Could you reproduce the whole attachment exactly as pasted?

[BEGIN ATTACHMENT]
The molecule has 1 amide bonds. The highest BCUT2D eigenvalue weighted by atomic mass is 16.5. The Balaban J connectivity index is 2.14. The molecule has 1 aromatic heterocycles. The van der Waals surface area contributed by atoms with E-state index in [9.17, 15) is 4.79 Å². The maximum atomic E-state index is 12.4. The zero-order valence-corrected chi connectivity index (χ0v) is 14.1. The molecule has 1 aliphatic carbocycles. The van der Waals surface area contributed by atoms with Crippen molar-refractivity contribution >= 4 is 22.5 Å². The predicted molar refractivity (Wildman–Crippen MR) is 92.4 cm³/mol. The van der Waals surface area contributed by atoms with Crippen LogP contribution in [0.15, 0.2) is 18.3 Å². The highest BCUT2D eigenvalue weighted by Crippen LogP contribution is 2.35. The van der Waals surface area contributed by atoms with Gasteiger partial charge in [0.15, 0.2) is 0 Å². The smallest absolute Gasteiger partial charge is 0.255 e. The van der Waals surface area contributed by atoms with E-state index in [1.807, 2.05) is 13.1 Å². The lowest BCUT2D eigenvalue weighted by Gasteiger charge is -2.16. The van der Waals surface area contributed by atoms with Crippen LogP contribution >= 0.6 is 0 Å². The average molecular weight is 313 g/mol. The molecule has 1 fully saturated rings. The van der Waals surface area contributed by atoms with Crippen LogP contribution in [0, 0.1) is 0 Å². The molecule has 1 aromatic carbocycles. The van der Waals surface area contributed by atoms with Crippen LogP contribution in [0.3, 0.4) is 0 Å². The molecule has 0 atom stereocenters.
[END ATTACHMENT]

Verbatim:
The molecule has 1 amide bonds. The highest BCUT2D eigenvalue weighted by atomic mass is 16.5. The Balaban J connectivity index is 2.14. The molecule has 1 aromatic heterocycles. The van der Waals surface area contributed by atoms with E-state index in [9.17, 15) is 4.79 Å². The maximum atomic E-state index is 12.4. The zero-order valence-corrected chi connectivity index (χ0v) is 14.1. The molecule has 1 aliphatic carbocycles. The van der Waals surface area contributed by atoms with Crippen molar-refractivity contribution >= 4 is 22.5 Å². The predicted molar refractivity (Wildman–Crippen MR) is 92.4 cm³/mol. The van der Waals surface area contributed by atoms with Crippen LogP contribution in [0.15, 0.2) is 18.3 Å². The highest BCUT2D eigenvalue weighted by Crippen LogP contribution is 2.35. The van der Waals surface area contributed by atoms with Gasteiger partial charge in [0.15, 0.2) is 0 Å². The smallest absolute Gasteiger partial charge is 0.255 e. The van der Waals surface area contributed by atoms with E-state index in [1.807, 2.05) is 13.1 Å². The lowest BCUT2D eigenvalue weighted by Gasteiger charge is -2.16. The van der Waals surface area contributed by atoms with Crippen LogP contribution >= 0.6 is 0 Å². The average molecular weight is 313 g/mol. The molecule has 1 fully saturated rings. The van der Waals surface area contributed by atoms with Crippen LogP contribution in [0, 0.1) is 0 Å². The molecule has 1 aromatic carbocycles. The van der Waals surface area contributed by atoms with Crippen LogP contribution in [0.3, 0.4) is 0 Å². The molecule has 0 atom stereocenters.